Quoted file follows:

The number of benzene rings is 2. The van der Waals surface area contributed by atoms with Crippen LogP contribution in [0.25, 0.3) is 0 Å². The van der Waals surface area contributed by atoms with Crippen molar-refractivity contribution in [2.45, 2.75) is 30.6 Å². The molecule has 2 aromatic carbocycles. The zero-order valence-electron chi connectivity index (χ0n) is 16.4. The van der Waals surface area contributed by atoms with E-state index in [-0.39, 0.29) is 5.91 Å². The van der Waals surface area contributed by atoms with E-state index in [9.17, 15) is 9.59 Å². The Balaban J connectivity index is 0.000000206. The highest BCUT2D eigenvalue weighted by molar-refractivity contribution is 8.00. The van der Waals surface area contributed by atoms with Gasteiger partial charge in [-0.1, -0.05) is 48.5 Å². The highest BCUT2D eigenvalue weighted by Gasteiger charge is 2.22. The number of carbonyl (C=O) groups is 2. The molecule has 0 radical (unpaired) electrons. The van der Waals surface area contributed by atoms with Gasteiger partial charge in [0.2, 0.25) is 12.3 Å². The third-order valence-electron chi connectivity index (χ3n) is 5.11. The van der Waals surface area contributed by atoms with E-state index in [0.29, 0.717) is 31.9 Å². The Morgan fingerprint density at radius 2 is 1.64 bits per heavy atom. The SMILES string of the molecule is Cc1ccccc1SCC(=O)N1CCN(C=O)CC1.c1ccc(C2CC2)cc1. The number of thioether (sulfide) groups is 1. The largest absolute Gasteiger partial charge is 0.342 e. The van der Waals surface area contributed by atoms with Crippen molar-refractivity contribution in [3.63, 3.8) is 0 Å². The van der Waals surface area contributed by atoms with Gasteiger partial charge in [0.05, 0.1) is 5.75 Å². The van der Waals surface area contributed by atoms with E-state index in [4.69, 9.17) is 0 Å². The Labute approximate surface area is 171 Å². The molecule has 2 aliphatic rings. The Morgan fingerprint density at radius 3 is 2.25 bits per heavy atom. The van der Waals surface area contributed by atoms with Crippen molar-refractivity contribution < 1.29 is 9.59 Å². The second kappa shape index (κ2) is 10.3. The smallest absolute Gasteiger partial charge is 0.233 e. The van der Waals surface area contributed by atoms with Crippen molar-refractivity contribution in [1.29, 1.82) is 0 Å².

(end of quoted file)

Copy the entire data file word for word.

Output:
The number of benzene rings is 2. The van der Waals surface area contributed by atoms with Crippen LogP contribution in [0.25, 0.3) is 0 Å². The van der Waals surface area contributed by atoms with Crippen molar-refractivity contribution in [2.45, 2.75) is 30.6 Å². The molecule has 2 aromatic carbocycles. The zero-order valence-electron chi connectivity index (χ0n) is 16.4. The van der Waals surface area contributed by atoms with E-state index in [-0.39, 0.29) is 5.91 Å². The van der Waals surface area contributed by atoms with E-state index in [9.17, 15) is 9.59 Å². The Balaban J connectivity index is 0.000000206. The highest BCUT2D eigenvalue weighted by molar-refractivity contribution is 8.00. The van der Waals surface area contributed by atoms with Gasteiger partial charge in [-0.1, -0.05) is 48.5 Å². The highest BCUT2D eigenvalue weighted by Gasteiger charge is 2.22. The number of carbonyl (C=O) groups is 2. The molecule has 0 radical (unpaired) electrons. The van der Waals surface area contributed by atoms with Gasteiger partial charge in [0.2, 0.25) is 12.3 Å². The third-order valence-electron chi connectivity index (χ3n) is 5.11. The van der Waals surface area contributed by atoms with E-state index in [0.29, 0.717) is 31.9 Å². The Morgan fingerprint density at radius 2 is 1.64 bits per heavy atom. The SMILES string of the molecule is Cc1ccccc1SCC(=O)N1CCN(C=O)CC1.c1ccc(C2CC2)cc1. The number of thioether (sulfide) groups is 1. The largest absolute Gasteiger partial charge is 0.342 e. The van der Waals surface area contributed by atoms with Crippen molar-refractivity contribution in [3.63, 3.8) is 0 Å². The van der Waals surface area contributed by atoms with Gasteiger partial charge in [0.05, 0.1) is 5.75 Å². The van der Waals surface area contributed by atoms with E-state index in [4.69, 9.17) is 0 Å². The Labute approximate surface area is 171 Å². The molecule has 2 aliphatic rings. The Morgan fingerprint density at radius 3 is 2.25 bits per heavy atom. The van der Waals surface area contributed by atoms with Crippen molar-refractivity contribution < 1.29 is 9.59 Å². The second kappa shape index (κ2) is 10.3. The smallest absolute Gasteiger partial charge is 0.233 e. The van der Waals surface area contributed by atoms with Crippen molar-refractivity contribution in [1.29, 1.82) is 0 Å².